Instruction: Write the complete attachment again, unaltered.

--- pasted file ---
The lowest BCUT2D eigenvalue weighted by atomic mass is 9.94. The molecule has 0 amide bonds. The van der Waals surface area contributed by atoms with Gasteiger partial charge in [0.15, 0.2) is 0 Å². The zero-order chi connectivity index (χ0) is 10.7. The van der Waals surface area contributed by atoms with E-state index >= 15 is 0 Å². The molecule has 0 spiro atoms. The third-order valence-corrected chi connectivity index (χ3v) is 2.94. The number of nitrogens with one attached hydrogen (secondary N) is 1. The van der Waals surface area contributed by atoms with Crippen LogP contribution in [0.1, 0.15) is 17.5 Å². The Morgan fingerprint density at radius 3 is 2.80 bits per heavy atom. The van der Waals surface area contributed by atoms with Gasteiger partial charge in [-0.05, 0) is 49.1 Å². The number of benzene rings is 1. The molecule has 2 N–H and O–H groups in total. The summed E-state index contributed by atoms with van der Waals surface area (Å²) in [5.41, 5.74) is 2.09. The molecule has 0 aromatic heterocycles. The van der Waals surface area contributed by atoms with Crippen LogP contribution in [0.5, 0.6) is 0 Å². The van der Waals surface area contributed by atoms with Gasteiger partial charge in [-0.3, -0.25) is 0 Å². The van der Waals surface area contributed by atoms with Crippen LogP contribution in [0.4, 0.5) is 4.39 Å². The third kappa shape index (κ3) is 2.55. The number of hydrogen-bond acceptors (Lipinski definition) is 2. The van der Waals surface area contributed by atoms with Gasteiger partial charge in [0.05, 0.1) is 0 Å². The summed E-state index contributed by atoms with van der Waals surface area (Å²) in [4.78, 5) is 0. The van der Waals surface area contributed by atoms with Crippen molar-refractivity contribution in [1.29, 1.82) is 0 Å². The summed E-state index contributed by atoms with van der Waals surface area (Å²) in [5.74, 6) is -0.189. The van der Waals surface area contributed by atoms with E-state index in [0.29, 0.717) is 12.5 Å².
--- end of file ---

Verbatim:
The lowest BCUT2D eigenvalue weighted by atomic mass is 9.94. The molecule has 0 amide bonds. The van der Waals surface area contributed by atoms with Gasteiger partial charge in [0.15, 0.2) is 0 Å². The zero-order chi connectivity index (χ0) is 10.7. The van der Waals surface area contributed by atoms with E-state index >= 15 is 0 Å². The molecule has 0 spiro atoms. The third-order valence-corrected chi connectivity index (χ3v) is 2.94. The number of nitrogens with one attached hydrogen (secondary N) is 1. The van der Waals surface area contributed by atoms with Crippen LogP contribution in [0.1, 0.15) is 17.5 Å². The Morgan fingerprint density at radius 3 is 2.80 bits per heavy atom. The van der Waals surface area contributed by atoms with Gasteiger partial charge in [-0.05, 0) is 49.1 Å². The number of benzene rings is 1. The molecule has 2 N–H and O–H groups in total. The summed E-state index contributed by atoms with van der Waals surface area (Å²) in [5.41, 5.74) is 2.09. The molecule has 0 aromatic heterocycles. The van der Waals surface area contributed by atoms with Crippen LogP contribution in [0.5, 0.6) is 0 Å². The van der Waals surface area contributed by atoms with Gasteiger partial charge in [-0.3, -0.25) is 0 Å². The van der Waals surface area contributed by atoms with Crippen LogP contribution in [0.4, 0.5) is 4.39 Å². The third kappa shape index (κ3) is 2.55. The number of hydrogen-bond acceptors (Lipinski definition) is 2. The van der Waals surface area contributed by atoms with Gasteiger partial charge in [0.05, 0.1) is 0 Å². The summed E-state index contributed by atoms with van der Waals surface area (Å²) in [4.78, 5) is 0. The van der Waals surface area contributed by atoms with Crippen molar-refractivity contribution in [1.29, 1.82) is 0 Å². The summed E-state index contributed by atoms with van der Waals surface area (Å²) in [5.74, 6) is -0.189. The van der Waals surface area contributed by atoms with E-state index in [0.29, 0.717) is 12.5 Å².